The differences here are simple. The committee firmly resolved to remove military justice from the control of the military. The government disagreed, so we are left with an institutional framework with an appalling record. It is quite clear that in the grievance process investigation is poor. It is slow, it lacks thoroughness, it is biased and it lacks impartiality. It is confounded by all of the shortcomings of an in-house Caesar unto Caesar process. Hence the crying need for independence. Institutional change sometimes is an appropriate remedy. More often than not, however, the reasons are poor management and poor internal policies. I suggest that, above all, the problems of this failed system are driven by poor values and an unhealthy culture.

It is to the credit of the Chief of the Defence Force, the CDF, that he recognises the fundamental need to change the culture. Bullying, harassment, bias, sexism and all of the sins identified in the failure of military justice come down to people. They have nothing to do with discipline at all. It is about simple respect, fairness and natural justice, which we all are entitled to expect in the workplace. Processes must be changed, but that is more an administrative matter, not necessarily a legal matter. In this context we also note that the government’s response to the committee report acknowledges that need to a limited extent. I say ‘limited’ because the government’s response to the committee findings is identified as being only ‘in part’ or ‘in principle’. We suggest that this needs more attention.

I will summarise the shortcomings identified in this area by the committee: untrained investigators, inordinate delay, poor quality investigations, poor evidence gathering, failure of procedural fairness, lack of independence, inordinate delay in reviews, lack of independence in the review process, lack of impartiality, failure to act on recommendations, failure to keep complainants informed and, more importantly, to protect them, as well as breaches in confidence and abuse of power. These are all internal administrative matters. They could all be fixed tomorrow.

We therefore note what the government intends to achieve with the appointment of an inspector-general. We certainly hope that it works. But, of course, the proof of the pudding is in the eating, and it will take some years for everyone to come to a final view. The test will be whether complaints on the redress of grievance process, or ROG process, and the failure of boards of inquiry, or BOIs, continue. Unless all the failures I listed a moment ago are removed then I suggest it will be business as usual into the future. Essentially, it is now a matter of leadership, especially from the government. We simply cannot allow the appalling circumstances blighting military justice to continue. It is for that reason that I move the following second reading amendment circulated my name:

At the end of the motion, add “but the Senate:

(a)   condemns the Government for its failure to implement, in full, the recommendations of the Foreign Affairs, Defence and Trade References Committee in its report, Inquiry into the effectiveness of Australia’s military justice system; and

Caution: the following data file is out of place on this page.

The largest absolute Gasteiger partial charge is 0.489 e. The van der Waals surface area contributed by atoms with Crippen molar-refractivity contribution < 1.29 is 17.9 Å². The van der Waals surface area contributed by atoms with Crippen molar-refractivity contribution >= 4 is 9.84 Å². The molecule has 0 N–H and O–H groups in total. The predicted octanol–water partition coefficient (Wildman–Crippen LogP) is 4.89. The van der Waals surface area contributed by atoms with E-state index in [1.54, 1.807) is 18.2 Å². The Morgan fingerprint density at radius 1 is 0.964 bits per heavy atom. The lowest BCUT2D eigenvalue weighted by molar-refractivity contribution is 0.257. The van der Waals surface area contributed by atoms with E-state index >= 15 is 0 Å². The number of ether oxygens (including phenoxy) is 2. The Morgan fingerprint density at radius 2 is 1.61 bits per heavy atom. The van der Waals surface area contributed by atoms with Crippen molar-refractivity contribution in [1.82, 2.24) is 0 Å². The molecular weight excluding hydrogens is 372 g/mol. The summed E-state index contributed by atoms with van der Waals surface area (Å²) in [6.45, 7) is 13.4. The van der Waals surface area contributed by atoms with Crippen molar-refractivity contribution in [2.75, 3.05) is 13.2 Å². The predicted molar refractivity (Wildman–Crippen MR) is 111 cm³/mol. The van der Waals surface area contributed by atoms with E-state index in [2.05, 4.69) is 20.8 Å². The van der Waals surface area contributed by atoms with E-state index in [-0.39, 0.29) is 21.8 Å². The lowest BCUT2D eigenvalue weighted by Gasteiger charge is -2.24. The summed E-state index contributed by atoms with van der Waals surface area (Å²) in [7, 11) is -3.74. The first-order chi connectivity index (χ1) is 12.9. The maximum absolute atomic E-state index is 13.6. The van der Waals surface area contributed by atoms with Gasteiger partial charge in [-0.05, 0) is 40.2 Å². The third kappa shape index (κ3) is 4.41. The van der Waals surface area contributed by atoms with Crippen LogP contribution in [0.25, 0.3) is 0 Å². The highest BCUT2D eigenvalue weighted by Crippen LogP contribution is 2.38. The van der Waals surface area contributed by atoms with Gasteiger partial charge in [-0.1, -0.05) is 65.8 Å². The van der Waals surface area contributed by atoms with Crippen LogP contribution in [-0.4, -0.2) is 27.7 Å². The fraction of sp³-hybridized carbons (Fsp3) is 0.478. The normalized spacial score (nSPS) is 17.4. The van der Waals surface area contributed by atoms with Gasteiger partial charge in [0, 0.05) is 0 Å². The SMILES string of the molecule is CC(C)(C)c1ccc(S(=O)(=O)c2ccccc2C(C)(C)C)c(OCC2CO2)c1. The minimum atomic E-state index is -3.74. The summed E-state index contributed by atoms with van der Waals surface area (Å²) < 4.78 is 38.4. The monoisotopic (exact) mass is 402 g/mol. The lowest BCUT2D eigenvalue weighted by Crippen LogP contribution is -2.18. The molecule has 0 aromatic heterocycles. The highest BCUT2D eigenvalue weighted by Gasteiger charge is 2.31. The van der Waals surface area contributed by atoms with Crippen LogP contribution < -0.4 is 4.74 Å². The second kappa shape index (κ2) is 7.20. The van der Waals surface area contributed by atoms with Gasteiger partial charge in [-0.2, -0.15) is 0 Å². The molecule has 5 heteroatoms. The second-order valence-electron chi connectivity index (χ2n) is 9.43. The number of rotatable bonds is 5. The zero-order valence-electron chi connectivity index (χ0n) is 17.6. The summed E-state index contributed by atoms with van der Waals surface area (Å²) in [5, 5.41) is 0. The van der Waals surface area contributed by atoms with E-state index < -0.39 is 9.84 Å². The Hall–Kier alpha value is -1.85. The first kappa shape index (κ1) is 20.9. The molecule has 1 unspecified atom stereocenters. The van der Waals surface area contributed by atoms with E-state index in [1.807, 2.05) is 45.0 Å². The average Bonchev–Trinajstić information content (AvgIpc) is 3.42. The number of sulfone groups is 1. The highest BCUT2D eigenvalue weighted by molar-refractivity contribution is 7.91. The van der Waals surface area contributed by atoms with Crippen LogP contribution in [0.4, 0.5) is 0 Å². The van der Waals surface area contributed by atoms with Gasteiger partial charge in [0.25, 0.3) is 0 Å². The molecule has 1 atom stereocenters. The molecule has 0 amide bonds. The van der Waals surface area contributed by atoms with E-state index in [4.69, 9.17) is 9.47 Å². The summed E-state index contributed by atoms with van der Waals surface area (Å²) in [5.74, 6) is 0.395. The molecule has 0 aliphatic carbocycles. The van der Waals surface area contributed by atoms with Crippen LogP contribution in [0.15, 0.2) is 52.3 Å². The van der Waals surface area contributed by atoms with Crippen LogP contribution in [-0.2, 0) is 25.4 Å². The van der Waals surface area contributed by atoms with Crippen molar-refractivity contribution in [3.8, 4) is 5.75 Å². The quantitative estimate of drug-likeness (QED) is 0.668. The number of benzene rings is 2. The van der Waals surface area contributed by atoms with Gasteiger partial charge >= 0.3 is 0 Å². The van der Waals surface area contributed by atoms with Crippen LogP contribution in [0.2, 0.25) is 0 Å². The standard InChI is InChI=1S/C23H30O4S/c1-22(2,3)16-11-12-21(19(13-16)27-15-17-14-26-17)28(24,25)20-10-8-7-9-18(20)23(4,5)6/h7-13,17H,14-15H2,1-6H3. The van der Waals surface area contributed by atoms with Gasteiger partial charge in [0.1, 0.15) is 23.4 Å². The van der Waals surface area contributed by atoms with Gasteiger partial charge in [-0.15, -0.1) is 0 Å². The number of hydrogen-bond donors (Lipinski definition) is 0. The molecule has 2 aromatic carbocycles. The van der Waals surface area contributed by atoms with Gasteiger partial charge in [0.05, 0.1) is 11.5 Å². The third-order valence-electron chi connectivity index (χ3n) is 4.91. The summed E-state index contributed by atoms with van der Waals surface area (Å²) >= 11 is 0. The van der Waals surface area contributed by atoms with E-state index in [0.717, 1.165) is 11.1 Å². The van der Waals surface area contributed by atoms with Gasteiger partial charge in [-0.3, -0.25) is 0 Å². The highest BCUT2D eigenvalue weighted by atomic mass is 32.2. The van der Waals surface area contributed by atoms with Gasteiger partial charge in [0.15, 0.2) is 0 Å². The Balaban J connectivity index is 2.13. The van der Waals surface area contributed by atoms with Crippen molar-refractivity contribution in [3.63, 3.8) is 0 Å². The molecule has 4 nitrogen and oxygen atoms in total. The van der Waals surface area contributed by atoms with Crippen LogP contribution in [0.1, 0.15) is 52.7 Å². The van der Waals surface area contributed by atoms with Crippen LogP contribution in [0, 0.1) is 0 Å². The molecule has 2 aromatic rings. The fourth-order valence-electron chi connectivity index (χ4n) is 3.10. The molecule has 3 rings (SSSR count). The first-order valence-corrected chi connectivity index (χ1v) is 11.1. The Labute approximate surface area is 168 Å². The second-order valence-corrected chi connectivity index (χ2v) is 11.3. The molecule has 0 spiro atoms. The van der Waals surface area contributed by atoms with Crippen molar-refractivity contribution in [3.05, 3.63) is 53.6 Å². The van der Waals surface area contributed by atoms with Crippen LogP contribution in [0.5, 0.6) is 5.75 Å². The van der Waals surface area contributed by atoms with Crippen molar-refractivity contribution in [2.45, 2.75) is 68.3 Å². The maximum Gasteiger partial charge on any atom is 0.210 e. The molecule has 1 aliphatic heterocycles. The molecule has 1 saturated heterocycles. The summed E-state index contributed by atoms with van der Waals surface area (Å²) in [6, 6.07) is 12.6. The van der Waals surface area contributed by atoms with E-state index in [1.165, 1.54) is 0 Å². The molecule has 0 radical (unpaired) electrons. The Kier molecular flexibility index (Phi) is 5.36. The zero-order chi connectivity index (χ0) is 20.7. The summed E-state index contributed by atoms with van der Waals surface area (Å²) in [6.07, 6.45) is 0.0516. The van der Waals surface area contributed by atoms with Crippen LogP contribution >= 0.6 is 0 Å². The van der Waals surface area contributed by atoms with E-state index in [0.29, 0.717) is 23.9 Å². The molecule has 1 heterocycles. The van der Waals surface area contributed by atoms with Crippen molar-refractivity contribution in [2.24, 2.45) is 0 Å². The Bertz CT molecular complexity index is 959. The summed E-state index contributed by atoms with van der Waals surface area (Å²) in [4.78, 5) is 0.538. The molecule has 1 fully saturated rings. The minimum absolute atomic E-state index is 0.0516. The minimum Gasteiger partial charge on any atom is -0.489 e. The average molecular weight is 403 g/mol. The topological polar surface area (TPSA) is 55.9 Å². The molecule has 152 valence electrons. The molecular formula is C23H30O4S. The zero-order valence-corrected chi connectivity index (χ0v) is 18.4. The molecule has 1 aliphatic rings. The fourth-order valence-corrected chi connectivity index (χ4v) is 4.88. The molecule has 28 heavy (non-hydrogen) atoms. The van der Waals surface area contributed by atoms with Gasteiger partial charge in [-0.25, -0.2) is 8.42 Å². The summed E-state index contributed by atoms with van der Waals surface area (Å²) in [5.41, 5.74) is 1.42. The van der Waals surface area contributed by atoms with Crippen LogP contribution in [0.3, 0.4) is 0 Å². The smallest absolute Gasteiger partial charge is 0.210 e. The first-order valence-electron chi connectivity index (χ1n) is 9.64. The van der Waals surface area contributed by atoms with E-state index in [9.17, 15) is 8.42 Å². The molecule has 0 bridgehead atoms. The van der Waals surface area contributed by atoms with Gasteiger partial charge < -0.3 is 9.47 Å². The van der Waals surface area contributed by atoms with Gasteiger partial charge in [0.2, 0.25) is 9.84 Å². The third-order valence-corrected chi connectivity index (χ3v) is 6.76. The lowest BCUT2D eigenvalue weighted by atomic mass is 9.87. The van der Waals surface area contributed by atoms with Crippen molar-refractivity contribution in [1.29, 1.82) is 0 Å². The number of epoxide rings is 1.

(b)   notes that:

(i)   the measures contained in this bill will not be sufficient to address the issues of bullying, harassment, victimisation, intimidation, bias and failure of natural justice which have been revealed so regularly in the past decade, and

(ii)   unless the Government properly deals with this matter in a determined fashion, the reputation of Australia’s armed forces will continue to be unfairly sullied and remain a deterrent for talented young Australians to join the Australian Defence Force”.

I move that second reading amendment on behalf of the opposition. I will not to speak to it at any great length. It speaks for itself. The remarks that I have made in my speech in this second reading debate indicate the real concerns of the opposition in this area. We note that the report has been delivered. We note that Minister Hill undertook to respond urgently. We note that he has kept his word and taken the matter to cabinet and that the government has responded. We are concerned that the central thrust of that Senate committee report, to take items of military justice and to, in a real way, civilianise them as a method to overcome identified deficiencies that have become rampant over the last 10 years, has been rejected by the government. We note the government’s reasoning on that. We are not persuaded that the government’s reasoning is correct. Nonetheless, these amendments in part, in form and in some matters of substance do go some way to attending to the real complaints identified by the Senate committee.

We also note that the government is putting its own good name and determination to achieve change on the record by having the CDF or his nominee report every six months to the Senate foreign affairs committee on the progress of change and of institutional reform and the process of applied change within the ADF as to those matters. We note that senators on all sides of the chamber who have an interest in this matter will be able to take the opportunity every six months in the foreign affairs committee to satisfy themselves that the government’s intent is being carried out. I will draw my comments to a conclusion and commend the second reading amendment standing in my name.